From James Monroe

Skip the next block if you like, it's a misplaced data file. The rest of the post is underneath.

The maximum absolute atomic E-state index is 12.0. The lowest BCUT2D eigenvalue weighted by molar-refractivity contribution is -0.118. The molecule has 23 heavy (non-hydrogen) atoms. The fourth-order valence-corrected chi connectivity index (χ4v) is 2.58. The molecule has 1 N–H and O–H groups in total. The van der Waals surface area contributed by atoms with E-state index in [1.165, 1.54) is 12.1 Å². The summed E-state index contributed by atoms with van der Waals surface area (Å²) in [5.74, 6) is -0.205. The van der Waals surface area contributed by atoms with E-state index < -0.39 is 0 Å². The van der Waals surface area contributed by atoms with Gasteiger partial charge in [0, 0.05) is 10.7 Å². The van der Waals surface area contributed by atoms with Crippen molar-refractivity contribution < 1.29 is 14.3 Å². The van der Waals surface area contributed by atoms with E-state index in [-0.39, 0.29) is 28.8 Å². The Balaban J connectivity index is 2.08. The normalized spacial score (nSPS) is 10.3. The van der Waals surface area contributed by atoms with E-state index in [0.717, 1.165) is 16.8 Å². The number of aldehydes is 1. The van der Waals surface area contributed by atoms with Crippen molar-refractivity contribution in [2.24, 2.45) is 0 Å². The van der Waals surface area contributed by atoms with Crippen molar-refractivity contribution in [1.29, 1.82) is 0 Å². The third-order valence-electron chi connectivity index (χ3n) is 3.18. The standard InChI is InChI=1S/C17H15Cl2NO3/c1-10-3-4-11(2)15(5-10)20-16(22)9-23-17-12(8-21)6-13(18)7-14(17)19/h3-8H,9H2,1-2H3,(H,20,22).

London June 10. 1804